Stops Along the Way: Part 1

Forgive me all, it has been two months since my last confession!  Much has transpired which is the reason of my hiatus.  Time goes by fast and even faster when you have much to do by a deadline.   My energies have been scattered between organizing my belongings, moving into my home on wheels, and being hit with the first Nor’easter of the season!

I’m happy to announce that I am now a full time RVer!  I intended to write a climactic entry the night before my big move (the last day of October), but a hurricane Sandy came along and knocked out my Internet connection.  I will not complain too harshly since compared to many others in my region, I got off easy.  It’s somewhat strange for me to think about how I had an idea to change my life only a few months ago and now I’m writing this entry from the inside of my new home.  I guess life really is that simple.  It’s only the stops we take along the way in our journey that makes change seem so complicated.

The morning after I gave my landlord notice, I woke up in sheer panic.  I originally planned to move out in the spring when the weather was warm.  That way, I would only have to focus on learning the basics of RV living.  However, I quickly grew impatient.  I didn’t want to put off tomorrow what could be done by the end of the rent month!  This would entail diving head-first into the world of RVing in the harsh New England winter… a winter that is forecasted to be one of the nastiest!

“What was I thinking?”, “I’m in over my head”, “Oh, My God. I’m going to DIE!” were just a few of the loops on repeat rattling about in my mind.   I was ready to tell my landlord that I had changed my mind, but a friend, thankfully, deterred me.  He said, “Second thoughts seed regret.  Roughing the winter will only make you enjoy the warm seasons that much more.”  Deep down, I knew he was right.  If I backed down from this, I wouldn’t have the same amount of respect for myself.  I decided to accept this challenge and moved forward with my plans.

I sorted through my belongings.  I used the time-tested method of dividing my things in three piles: stuff to keep, stuff to sell or give away, and stuff to trash.  And boy, was I ruthless! I even gave away my beautiful crimson prom dress from Lord and Taylors that I held on to for so many years.  Goodwill was my place of choice because they employ the disabled.  I managed to whittle down my possessions to only what I needed and used.  I’m still not done.  As time goes on, I’m sure I’ll shed a couple more items out of my camper van.  Mind you, I still have a small storage unit with some stuff from my previous apartment that has to be out in two weeks.  That’s right, I gave the storage people notice, too!

A few weeks before I moved, I researched winter RVing on the Internet and scanned message boards.  The most important thing I gathered was that winter RVing was possible.  I picked up some very useful information, such as getting a propane efficient catalytic heater instead of relying on my RV’s furnace and the joys of windows insulation.  I still felt a little shaky and I decided to get up from behind my laptop to find a real person to speak to about this matter.  I did a Google search for RV places in my area and I found Long View RV in Windsor Locks and decided to pay them a visit.  I’m glad I did!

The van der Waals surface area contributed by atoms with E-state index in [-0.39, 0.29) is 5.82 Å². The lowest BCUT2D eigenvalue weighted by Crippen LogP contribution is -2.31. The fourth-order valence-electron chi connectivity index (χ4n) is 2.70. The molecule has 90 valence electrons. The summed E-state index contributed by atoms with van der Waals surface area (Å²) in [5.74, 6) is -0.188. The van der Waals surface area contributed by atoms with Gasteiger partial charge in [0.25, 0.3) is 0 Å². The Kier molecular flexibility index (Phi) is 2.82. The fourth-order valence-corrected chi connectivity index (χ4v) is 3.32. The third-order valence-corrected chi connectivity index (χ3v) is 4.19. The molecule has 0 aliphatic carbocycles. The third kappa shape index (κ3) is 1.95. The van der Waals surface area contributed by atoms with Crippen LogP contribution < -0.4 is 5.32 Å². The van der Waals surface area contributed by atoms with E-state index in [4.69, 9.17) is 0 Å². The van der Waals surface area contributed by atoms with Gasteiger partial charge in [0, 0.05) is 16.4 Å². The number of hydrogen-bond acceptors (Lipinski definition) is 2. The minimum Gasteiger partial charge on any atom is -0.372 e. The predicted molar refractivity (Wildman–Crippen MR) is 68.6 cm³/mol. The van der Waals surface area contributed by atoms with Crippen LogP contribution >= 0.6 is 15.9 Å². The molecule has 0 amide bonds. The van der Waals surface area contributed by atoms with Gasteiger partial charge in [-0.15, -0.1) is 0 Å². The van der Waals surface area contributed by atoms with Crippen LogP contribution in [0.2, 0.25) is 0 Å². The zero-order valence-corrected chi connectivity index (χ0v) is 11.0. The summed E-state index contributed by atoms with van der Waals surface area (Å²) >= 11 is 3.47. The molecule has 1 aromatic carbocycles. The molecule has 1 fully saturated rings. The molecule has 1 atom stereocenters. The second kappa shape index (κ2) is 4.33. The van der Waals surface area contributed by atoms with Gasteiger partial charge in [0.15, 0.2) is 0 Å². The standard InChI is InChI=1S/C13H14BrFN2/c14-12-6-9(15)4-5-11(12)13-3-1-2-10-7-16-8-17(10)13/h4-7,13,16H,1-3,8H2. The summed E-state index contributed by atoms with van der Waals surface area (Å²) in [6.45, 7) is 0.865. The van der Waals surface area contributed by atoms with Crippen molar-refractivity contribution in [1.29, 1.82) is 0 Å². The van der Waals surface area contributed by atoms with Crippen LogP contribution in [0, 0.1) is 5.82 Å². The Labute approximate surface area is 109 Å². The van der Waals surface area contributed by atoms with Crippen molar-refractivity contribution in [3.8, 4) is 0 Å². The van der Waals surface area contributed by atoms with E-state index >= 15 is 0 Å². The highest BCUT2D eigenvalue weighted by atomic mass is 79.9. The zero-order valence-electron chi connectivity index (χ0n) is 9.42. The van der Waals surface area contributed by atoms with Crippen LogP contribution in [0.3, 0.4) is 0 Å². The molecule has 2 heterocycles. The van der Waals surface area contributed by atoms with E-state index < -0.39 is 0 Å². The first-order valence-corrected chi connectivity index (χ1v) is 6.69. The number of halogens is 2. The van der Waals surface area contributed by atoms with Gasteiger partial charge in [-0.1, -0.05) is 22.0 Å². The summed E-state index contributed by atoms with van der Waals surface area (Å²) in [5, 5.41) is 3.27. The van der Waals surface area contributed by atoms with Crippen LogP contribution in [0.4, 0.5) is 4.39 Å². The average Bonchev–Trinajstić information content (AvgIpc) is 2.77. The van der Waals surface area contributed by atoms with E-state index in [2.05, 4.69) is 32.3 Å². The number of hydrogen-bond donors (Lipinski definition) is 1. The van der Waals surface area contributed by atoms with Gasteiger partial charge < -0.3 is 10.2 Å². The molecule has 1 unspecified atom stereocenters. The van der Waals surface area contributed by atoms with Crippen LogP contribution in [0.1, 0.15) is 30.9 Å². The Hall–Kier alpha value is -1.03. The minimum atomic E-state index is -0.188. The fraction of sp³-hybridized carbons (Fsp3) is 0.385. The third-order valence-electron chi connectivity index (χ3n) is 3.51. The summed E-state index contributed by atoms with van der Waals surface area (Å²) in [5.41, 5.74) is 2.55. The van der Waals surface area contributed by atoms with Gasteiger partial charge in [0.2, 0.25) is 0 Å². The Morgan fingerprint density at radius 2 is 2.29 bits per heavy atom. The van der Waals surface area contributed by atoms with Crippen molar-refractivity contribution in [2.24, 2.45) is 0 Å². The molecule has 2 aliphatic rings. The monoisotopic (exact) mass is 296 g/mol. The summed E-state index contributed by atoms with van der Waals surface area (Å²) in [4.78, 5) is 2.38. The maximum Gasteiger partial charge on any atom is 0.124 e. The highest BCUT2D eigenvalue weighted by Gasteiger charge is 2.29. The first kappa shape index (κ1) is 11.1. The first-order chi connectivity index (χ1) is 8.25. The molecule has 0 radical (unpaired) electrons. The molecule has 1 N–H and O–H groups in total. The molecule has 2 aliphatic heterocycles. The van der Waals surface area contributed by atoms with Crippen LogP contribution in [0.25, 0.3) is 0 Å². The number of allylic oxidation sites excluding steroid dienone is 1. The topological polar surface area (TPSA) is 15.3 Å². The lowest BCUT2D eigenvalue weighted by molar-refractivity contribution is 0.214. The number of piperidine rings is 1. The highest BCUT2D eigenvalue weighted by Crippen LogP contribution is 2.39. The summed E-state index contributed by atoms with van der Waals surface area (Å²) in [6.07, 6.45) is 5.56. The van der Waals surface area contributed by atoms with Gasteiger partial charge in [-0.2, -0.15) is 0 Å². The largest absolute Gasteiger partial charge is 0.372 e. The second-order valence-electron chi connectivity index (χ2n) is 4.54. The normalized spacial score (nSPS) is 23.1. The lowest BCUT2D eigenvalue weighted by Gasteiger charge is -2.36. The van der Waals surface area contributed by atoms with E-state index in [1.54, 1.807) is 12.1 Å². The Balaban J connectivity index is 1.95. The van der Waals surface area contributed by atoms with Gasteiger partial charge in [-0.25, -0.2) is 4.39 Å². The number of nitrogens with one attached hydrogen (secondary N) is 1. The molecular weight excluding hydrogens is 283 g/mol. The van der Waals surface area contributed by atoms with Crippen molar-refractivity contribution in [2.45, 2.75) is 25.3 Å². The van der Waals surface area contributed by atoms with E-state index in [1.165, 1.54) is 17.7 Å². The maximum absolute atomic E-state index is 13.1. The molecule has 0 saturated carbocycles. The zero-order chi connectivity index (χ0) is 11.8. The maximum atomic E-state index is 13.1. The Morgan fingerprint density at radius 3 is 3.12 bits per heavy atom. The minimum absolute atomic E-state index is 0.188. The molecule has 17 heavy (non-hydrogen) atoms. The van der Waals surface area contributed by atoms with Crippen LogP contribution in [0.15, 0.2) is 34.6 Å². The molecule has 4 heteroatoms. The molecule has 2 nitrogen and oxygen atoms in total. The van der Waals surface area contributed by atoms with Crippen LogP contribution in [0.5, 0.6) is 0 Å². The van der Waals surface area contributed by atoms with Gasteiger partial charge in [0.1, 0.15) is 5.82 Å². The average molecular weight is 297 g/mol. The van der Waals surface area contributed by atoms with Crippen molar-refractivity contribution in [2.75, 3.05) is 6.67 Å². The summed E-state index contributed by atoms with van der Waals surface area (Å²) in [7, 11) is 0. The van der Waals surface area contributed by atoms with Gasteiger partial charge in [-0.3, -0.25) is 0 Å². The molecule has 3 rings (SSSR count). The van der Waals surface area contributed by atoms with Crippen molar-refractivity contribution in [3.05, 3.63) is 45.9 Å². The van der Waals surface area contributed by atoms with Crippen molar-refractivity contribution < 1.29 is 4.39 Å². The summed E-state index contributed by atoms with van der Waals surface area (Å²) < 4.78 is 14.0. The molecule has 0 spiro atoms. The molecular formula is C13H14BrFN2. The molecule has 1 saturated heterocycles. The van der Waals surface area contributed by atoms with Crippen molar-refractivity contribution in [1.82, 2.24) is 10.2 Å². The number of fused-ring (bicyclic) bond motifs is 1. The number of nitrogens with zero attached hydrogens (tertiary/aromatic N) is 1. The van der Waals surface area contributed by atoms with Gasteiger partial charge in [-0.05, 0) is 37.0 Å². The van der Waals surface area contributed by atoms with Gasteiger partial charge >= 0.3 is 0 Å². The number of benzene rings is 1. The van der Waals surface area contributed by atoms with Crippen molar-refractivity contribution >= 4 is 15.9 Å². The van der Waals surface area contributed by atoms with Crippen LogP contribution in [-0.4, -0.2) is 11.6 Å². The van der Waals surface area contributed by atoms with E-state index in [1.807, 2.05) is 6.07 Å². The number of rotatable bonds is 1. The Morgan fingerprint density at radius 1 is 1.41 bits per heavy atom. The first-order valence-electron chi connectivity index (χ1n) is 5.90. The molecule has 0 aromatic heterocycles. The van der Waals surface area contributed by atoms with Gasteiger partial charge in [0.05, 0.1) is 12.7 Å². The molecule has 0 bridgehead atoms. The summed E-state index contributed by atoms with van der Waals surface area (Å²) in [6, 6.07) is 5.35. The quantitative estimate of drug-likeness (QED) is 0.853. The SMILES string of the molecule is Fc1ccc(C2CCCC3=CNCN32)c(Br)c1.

When I walked in, I felt a good vibe about the place.  If I didn’t, I would’ve walked right out.  The shop was clean and inviting with rows of RVing equipment and bottles and bottles of different RV stuff displayed on the selves.  I was greeted by Marie who was sitting behind the check out counter.  She was warm, friendly and easy to talk to.  Marie enthusiastically showed me around the store even though she was new and wasn’t able to answer any of my weird winter camping questions.

She noticed that I pulled up in a Coachmen and told me of a salesman with the company by the name of Jake who has sold Coachmens throughout his career since the 1960’s.  She sent for him and he came from his office to meet me.  Jake is an overall attractive gentleman, charming, and with a glint in his eye.  Call it a Cloud Atlas moment, but I immediately sensed something special about this man.  Marie told Jake of my intention of becoming a full time RVer this winter… in Connecticut.  “No, you’re not!” he said in a dry, humorous fashion.  I couldn’t help but laugh because we both knew that what I’m trying to do is a little bit crazy.  He saw that I was all in, and proceeded to coach me.  I was advised on the harshness of our weather and the challenges it would pose to comfortable mobile living.

tn-1

 J.C. and Jake

There were a few options I could take, but Jake’s top recommendation was winterizing and dry camping (living in your rig without using running water or plumbing). I first recoiled at the idea, but it seem much more favorable than insulating and constantly monitoring my tanks and pipes to make sure they don’t burst on me.  I felt relieved that I finally had a course of action to follow.  On my way out, Marie handed me an accessory catalog and recommend I attend their upcoming  free RV winterizing class.  Jake followed me out to the parking lot to tell me something. He smiled and said that I had more “cojones” than he did.  I was charmed, but since he knows his stuff and I don’t, I didn’t know weather to be flattered or a be little scared for myself!